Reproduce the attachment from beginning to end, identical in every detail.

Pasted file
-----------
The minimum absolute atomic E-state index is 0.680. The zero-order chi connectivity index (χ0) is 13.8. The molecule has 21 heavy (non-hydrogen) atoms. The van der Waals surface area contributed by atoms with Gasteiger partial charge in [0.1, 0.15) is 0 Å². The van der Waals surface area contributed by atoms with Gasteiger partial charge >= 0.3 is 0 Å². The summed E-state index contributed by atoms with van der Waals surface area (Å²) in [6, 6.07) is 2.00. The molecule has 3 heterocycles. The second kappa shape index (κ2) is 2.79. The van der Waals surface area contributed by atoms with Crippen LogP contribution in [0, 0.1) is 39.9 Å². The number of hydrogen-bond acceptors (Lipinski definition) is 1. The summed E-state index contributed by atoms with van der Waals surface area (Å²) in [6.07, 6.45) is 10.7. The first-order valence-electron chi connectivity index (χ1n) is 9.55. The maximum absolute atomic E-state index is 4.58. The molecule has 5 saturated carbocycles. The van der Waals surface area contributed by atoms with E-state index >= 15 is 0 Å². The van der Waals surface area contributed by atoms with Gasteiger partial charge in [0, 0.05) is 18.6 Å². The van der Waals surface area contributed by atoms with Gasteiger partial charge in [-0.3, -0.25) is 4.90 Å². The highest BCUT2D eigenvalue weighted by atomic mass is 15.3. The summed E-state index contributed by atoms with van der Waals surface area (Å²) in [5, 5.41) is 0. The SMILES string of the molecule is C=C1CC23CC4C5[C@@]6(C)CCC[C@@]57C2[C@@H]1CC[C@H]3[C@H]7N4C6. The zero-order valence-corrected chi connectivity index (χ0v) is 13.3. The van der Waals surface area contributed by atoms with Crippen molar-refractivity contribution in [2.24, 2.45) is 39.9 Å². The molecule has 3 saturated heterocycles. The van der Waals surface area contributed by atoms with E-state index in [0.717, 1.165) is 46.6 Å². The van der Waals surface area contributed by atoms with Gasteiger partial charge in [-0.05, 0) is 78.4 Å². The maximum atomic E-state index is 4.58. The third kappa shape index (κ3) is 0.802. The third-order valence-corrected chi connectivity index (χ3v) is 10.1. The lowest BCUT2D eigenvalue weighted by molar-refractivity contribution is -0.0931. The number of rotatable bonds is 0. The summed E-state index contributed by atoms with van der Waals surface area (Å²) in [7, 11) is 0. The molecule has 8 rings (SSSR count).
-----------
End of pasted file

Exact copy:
The minimum absolute atomic E-state index is 0.680. The zero-order chi connectivity index (χ0) is 13.8. The molecule has 21 heavy (non-hydrogen) atoms. The van der Waals surface area contributed by atoms with Gasteiger partial charge in [0.1, 0.15) is 0 Å². The van der Waals surface area contributed by atoms with Gasteiger partial charge >= 0.3 is 0 Å². The summed E-state index contributed by atoms with van der Waals surface area (Å²) in [6, 6.07) is 2.00. The molecule has 3 heterocycles. The second kappa shape index (κ2) is 2.79. The van der Waals surface area contributed by atoms with Crippen LogP contribution in [0, 0.1) is 39.9 Å². The number of hydrogen-bond acceptors (Lipinski definition) is 1. The summed E-state index contributed by atoms with van der Waals surface area (Å²) in [6.07, 6.45) is 10.7. The first-order valence-electron chi connectivity index (χ1n) is 9.55. The maximum absolute atomic E-state index is 4.58. The molecule has 5 saturated carbocycles. The van der Waals surface area contributed by atoms with E-state index >= 15 is 0 Å². The van der Waals surface area contributed by atoms with Gasteiger partial charge in [0, 0.05) is 18.6 Å². The van der Waals surface area contributed by atoms with Gasteiger partial charge in [-0.3, -0.25) is 4.90 Å². The highest BCUT2D eigenvalue weighted by atomic mass is 15.3. The summed E-state index contributed by atoms with van der Waals surface area (Å²) in [5, 5.41) is 0. The SMILES string of the molecule is C=C1CC23CC4C5[C@@]6(C)CCC[C@@]57C2[C@@H]1CC[C@H]3[C@H]7N4C6. The zero-order valence-corrected chi connectivity index (χ0v) is 13.3. The van der Waals surface area contributed by atoms with Crippen molar-refractivity contribution in [2.24, 2.45) is 39.9 Å². The molecule has 3 saturated heterocycles. The van der Waals surface area contributed by atoms with E-state index in [0.717, 1.165) is 46.6 Å². The van der Waals surface area contributed by atoms with Gasteiger partial charge in [-0.05, 0) is 78.4 Å². The maximum atomic E-state index is 4.58. The third kappa shape index (κ3) is 0.802. The third-order valence-corrected chi connectivity index (χ3v) is 10.1. The lowest BCUT2D eigenvalue weighted by molar-refractivity contribution is -0.0931. The number of rotatable bonds is 0. The summed E-state index contributed by atoms with van der Waals surface area (Å²) in [7, 11) is 0. The molecule has 8 rings (SSSR count).